December 19, 2016 - Shanghai Ming Contemporary Art Museum - Proposals to Surrender
December 19, 2016

Shanghai Ming Contemporary Art Museum

Pratchaya Phinthong, All is dust, 2011. Courtesy to the artist and gb agency Paris.

Proposals to Surrender
December 23, 2016–February 12, 2017

Opening: December 23, 6pm

Shanghai Ming Contemporary Art Museum
No.436 East Yonghe Road, Zhabei District
200000 Shanghai
China
Hours: Tuesday–Sunday 10am–6pm

T +86 6900050634
info@mcam.io

www.mcam.io

Curated by Biljana Ciric

Participating artists:
Annie Vigier & Franck Apertet (les gens d’Uterpan), Isabel Lewis, Eva Kot’átková, Stuart Ringholt, Ana Prvacki, Li Liao, Tino Sehgal, Pratchaya Phinthong, Ei Arakawa, Stefan and Sergei Tcherepnin

The exhibition also includes a long term project by Ei Arakawa, Stefan and Sergei Tcherepnin.
 

Opening
Starting with an occasion hosted by Isabel Lewis
Anger Workshops by Stuart Ringholt at 7pm
At 7pm, musicians will gather in an attempt to harmonize without a fixed given note, finding their way into and out of sonic chaos while exploring the conventional time-space limitations of culture and geography, searching for a universal sound of humanity. 
 

Building upon the institutional interests of McaM in the notion of performativity in art, which is the only institution in China that actively supports live works, this exhibition explores the nature of such practices and their relation to the exhibition format—a temporal reality that provides an important physical encounter between individuals and artworks being created in real time.

The exhibition attempts to challenge the formulized ways of behaving of the viewer or participant within exhibition structures, creating gaps and openings for the exhibition and its form to leak into reality.

Proposals to Surrender thus explores the durational aspects of live works by some of the foremost practitioners, who contribute significantly to the debate around the need to rethink the ritualized nature of exhibitions within the so-called Western art context. This exhibition also confronts the way in which this model has been copied around the world, in many cases without any critical consideration as to the local social rituals and context, its relation to objecthood, and what gets lost when an object is exhibited.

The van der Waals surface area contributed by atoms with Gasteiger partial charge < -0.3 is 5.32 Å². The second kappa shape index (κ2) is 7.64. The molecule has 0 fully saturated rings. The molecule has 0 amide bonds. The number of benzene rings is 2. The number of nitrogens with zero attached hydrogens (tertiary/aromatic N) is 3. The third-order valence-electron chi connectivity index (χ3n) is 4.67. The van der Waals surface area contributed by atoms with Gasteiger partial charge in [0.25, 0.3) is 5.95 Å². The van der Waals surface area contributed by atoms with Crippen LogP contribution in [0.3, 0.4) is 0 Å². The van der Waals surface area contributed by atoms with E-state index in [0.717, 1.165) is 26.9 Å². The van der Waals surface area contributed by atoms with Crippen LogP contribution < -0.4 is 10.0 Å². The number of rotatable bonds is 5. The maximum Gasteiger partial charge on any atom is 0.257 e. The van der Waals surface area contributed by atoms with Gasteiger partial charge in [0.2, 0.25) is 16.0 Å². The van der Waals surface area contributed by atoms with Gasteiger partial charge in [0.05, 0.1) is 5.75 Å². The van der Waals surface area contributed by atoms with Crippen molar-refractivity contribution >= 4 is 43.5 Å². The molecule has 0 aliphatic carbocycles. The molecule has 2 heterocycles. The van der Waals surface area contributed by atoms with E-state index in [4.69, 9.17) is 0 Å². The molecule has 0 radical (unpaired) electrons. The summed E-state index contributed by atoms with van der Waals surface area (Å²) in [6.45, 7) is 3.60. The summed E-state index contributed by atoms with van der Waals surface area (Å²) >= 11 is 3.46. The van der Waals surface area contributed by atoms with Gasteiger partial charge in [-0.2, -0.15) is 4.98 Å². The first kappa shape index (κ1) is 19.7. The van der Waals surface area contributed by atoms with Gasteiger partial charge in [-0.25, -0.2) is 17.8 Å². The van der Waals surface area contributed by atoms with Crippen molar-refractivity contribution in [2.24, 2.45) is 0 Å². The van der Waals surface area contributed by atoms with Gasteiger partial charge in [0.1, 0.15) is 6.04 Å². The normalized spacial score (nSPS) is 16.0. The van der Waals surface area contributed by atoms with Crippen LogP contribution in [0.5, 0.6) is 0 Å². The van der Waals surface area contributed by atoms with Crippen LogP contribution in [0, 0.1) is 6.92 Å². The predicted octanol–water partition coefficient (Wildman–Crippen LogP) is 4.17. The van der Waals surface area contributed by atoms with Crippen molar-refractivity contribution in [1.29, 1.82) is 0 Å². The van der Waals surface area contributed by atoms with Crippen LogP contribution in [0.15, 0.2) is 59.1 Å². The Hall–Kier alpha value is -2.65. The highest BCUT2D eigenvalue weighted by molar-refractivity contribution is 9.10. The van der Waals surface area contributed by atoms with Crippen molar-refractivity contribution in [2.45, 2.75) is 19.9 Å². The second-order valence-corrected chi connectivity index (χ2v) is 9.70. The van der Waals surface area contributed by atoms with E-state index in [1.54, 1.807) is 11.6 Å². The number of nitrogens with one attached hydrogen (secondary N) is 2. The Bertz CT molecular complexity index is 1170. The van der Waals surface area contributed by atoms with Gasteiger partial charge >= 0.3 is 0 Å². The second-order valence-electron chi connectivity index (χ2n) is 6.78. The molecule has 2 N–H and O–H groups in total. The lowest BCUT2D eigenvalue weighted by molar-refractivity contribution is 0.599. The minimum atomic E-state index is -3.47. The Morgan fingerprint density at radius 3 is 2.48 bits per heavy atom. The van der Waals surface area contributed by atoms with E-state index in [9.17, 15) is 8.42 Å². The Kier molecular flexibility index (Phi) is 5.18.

This exhibition creates a rhythm of relationships between the works, which engage different types of experiences, from the bodily to the sensual and intellectual, or the way in which lived experience is transformed into physical and psychological memory. Importantly, the physical and spatial contexts of museum galleries are important aspects to the interpretation of the exhibited artworks, proposing a shift to how each individual perceives the space.

Due to the durational nature of the exhibition, it will remain dynamic and changing throughout its run, and this very aspect will provide different experiences and opportunities to become a part of its evolution. 

The practices of these artists actively contribute to the rethinking of what an art object is and whether we can expand our understanding of art objects and relationship to them, thereby challenging many aspects relating to its documentation, notions of ownership, transmission, and the impossibility to re-enact identical situations or encounters. These questions, complicate the regulated relations within the established art system and provide new channels for its restructuring in the hopes of creating contributions to the creation of new rituals and new institutional structures.

With all of this in mind, the exhibition attempts to create encounters that will challenge the common consumption modes for the experience of exhibitions in China, and requests the commitment from both sides—the artist and visitor. The importance and value of physical encounters and mutual commitments is more and more important as our lives become more isolated and new communication tools replace physical connectivity.

As part of this curatorial interest in engaging with institutions from within and proposing ongoing relationships that require mutual commitments to think together about the roles of institutions and exhibition-making, Ei Arakawa and Stefan and Sergei Tcherepnin will continue their involvement over a longer period of time as they develop a new project that will have its symbolic start January 8, 2017 as part of the exhibition. The final project will be implemented in November 2017 in the hopes of instigating McaM to think about how ephemera can become an institution, asking: how does the institution itself perform?

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